Thursday, July 3, 2014

Year of Living Heroically #6: Approaching the Cave

So, I have to admit, this stage in the hero's journey is a little hard to pin down. It seems like everyone has
their opinion about what is supposed to happen to the Hero in this part of the novel.

As the title suggests, this part of the journey is the hero heading toward the Ordeal, the first big nasty event that is going to shape our hero and test her in this Special World. She not quite there yet, but there is no avoiding it now.

I think the best definition is the moment that the hero makes the choice to go toward the Cave. Which is a pretty stupid idea, right? There's a cave with a dragon in it- YOU DON'T GO IN THE CAVE. No matter how much gold/magic/true love is in the cave.

Well, the hero in this point in the story might be feeling pretty good about herself. She's past a bunch of little tests that have helped her learn about the world. She's gotten a few allies along the way to help her out. So she might be getting a little cocky and think she knows a few things about things.

Which is really annoying and she might even have all of her allies saying NO! around her, but she is bound and determined to make this choice, because she is the hero and she knows best. Think about it as a fork in the road: which way do you go?

So she makes a choice that will bottleneck her into heading towards an event that is going to almost tear her apart and build her a new. Sometimes, this fork in the road can't been seen except in hindsight or was so tiny that it could be glanced over, like one of those little shell fish forks.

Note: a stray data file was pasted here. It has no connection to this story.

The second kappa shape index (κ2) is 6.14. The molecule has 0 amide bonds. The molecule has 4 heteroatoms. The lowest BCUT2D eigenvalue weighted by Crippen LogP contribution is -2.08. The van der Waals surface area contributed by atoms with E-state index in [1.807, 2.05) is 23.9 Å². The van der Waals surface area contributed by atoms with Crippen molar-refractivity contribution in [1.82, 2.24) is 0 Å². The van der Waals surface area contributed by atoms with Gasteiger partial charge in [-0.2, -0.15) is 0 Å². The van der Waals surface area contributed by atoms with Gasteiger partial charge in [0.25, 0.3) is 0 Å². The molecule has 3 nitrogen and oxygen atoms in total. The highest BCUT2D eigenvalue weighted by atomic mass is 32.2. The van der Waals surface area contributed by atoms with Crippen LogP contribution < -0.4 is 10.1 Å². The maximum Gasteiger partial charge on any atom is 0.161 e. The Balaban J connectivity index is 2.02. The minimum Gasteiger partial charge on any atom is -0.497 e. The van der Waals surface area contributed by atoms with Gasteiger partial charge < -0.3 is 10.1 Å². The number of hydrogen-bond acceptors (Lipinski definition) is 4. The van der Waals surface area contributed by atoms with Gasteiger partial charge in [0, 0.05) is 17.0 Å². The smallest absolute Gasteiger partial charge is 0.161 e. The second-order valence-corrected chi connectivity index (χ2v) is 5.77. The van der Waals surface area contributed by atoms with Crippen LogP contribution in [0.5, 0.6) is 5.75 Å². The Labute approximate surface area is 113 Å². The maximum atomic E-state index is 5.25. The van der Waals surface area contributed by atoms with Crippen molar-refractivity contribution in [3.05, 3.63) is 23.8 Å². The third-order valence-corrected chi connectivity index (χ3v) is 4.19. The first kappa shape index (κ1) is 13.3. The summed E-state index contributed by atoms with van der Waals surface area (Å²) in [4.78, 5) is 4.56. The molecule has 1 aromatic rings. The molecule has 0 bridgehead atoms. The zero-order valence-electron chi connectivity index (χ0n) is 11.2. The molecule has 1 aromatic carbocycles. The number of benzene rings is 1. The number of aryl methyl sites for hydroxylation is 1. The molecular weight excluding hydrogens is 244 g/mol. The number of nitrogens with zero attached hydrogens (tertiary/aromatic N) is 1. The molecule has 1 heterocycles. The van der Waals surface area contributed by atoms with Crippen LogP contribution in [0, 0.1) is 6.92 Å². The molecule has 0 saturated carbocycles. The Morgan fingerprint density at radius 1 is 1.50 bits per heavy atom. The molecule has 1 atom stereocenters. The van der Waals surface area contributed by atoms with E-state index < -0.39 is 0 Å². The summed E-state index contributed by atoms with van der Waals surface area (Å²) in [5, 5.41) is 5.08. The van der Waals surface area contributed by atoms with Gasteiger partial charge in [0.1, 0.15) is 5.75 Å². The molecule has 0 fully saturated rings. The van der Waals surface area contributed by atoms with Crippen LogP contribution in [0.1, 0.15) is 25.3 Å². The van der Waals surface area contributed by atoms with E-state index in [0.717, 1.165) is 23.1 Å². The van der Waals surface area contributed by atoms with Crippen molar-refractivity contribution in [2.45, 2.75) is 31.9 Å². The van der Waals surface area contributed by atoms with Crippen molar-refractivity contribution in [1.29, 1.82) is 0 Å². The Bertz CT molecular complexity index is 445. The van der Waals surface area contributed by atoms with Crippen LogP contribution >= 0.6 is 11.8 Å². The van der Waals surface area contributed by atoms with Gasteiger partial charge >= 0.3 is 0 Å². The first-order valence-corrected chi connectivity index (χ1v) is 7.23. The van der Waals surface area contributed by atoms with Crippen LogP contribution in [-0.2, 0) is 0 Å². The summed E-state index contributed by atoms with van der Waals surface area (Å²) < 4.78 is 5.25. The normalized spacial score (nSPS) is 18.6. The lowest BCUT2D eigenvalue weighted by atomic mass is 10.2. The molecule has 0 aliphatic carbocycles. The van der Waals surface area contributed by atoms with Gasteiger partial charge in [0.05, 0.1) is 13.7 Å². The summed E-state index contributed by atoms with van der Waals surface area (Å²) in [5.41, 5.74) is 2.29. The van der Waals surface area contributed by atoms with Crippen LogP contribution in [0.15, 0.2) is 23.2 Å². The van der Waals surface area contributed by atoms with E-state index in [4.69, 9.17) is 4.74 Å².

I'm going to break from the norm here and use an example from The Matrix. I think the Approach to Innermost Cave for Neo is when he decides to rescue Morpheus. Think "Guns, Lots of guns." He makes the choice to to into a situation where there are Agents, who he really hasn't faced before one on one. Everyone tells him that he is crazy and one Ally, Trinity, goes with him. He willing goes into a situation that is going to change him. Or just really piss off Hugo Weaving.

In live, I think the hindsight portion of this step really jumps out. We can all look back with a wince and say "I really shouldn't have done that" but it is undoubtedly an experience that has changed us. And remember, it doesn't have to be for the better. It could have been before an epic fail.

But that is a blog post for another time, my friends.

So this month as you live heroically, try to listen to your allies when you make decisions and try not to get eaten by a dragon.


Amanda Arista
Diaries of an Urban Panther

1 comment:

Helen Lowe said...

"Getting eaten by a dragon--bad!"

But great post: am loving this series, Amanda. :)